SC: Epic Fail On “Economic” Incentives
South Carolina ranks among the worst states in the nation when it comes to monitoring the effectiveness of its taxpayer-funded “economic development” incentives … one of many reasons for our state’s chronically-high unemployment rate.
In fact, the Palmetto State is one of twenty-six states “not meeting any of the criteria for scope or quality of evaluation” of these incentives, according to a new report released this week by the Pew Center for the States.
“Policy makers spend billions of dollars annually on tax incentives for economic development, but no state ensures that policy makers rely on good evidence about whether these investments deliver a strong return,” the Pew Center report concludes. “Often, states that have conducted rigorous evaluations of some incentives virtually ignore others or assess them infrequently. Other states regularly examine these investments, but not thoroughly enough.”
South Carolina? It conducts no examinations … rigorous or otherwise.
Obviously this is a frightening revelation when you consider the dramatic escalation of government’s attempts to pick winners and losers in the South Carolina economy … with your money. According to the S.C. Board of Economic Advisors (BEA) the state’s investment in “targeted tax credits” has soared from $34 million annually in 1998 to more than $1 billion a year in 2010.
That investment has continued to expand under S.C. Gov. Nikki Haley, who campaigned as a small business backer but has clearly chosen to govern as a crony capitalist instead.
Haley, incidentally, has been busted inflating South Carolina’s job creation numbers – as well as making other, more bizarre claims about our state’s workforce. All of which would seem to reinforce the need for more transparency and accountability, not less.
Will Haley’s administration heed the warnings contained in this report?
We don’t know … S.C. Commerce Department spokeswoman Amy Love did not respond to our request seeking comment.
And what about “Republican” leaders in the S.C. General Assembly? After all their record of picking winners and losers is downright abysmal, right?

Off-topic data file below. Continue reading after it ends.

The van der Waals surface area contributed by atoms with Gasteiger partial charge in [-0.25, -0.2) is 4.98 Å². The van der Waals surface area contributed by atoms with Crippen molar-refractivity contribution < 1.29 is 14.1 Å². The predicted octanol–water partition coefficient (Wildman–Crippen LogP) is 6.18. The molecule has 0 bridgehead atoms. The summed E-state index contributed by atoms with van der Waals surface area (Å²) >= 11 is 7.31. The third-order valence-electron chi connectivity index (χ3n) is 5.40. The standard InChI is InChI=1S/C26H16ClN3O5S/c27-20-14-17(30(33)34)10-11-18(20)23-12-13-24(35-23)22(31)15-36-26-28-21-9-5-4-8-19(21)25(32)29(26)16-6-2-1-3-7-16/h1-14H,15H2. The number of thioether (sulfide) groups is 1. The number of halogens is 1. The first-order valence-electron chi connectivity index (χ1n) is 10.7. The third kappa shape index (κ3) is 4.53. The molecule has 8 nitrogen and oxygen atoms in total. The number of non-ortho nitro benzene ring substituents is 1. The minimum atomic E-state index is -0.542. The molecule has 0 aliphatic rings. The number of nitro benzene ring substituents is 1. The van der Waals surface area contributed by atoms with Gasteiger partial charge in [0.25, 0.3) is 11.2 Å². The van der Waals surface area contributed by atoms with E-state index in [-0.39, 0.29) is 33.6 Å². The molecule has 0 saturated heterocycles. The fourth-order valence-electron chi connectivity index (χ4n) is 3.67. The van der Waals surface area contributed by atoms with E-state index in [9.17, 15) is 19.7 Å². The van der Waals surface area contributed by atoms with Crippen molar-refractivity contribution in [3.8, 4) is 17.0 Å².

This website has consistently argued that government should have no role whatsoever in economic development – aside from maintaining a competitive tax and regulatory climate that encourages job creation, capital investment, income growth and expanded consumerism (something our “Republican” leaders are NOT doing, incidentally).
More specifically, we have condemned these taxpayer-funded corporate giveaways and exposed how they are shifting South Carolina’s tax burden onto the backs of its small businesses.
(For our exclusive report on that shifting burden, click here).
Seven years ago, businesses (and rental property owners) in South Carolina were responsible for less than a third of the state’s property tax collections. According to the state’s chief economist, today they are now responsible for a whopping $3 billion (or 47 percent) of the state’s estimated $6.2 billion property tax burden.
Now we find that there is zero transparency, zero accountability and zero review of the giveaways that are fueling this shift?
Of the roughly 70,000 full-time employers currently doing business in South Carolina, 97.5 percent of them are small businesses. There are also more than 100,000 full-time self-employed South Carolinians. Obviously, most of these companies and individual income earners file individual returns, not corporate returns. And while none of them are getting big government incentive deals – like the $900 million package shelled out to lure Boeing in 2009 – they’re certainly paying for those handouts.
While Haley has rushed headlong into government-run economic development, true limited government advocates like S.C. Sen. Tom Davis have been pushing for expanded transparency and accountability regarding South Carolina’s increasing reliance on incentives. Davis has also been pushing for broad-based individual income tax relief as opposed to the pittance Haley is offering individual taxpayers, small business owners and sole proprietors.
Let’s hope he is successful on both fronts … because our state’s escalating reliance on command economic methods is clearly not paying dividends.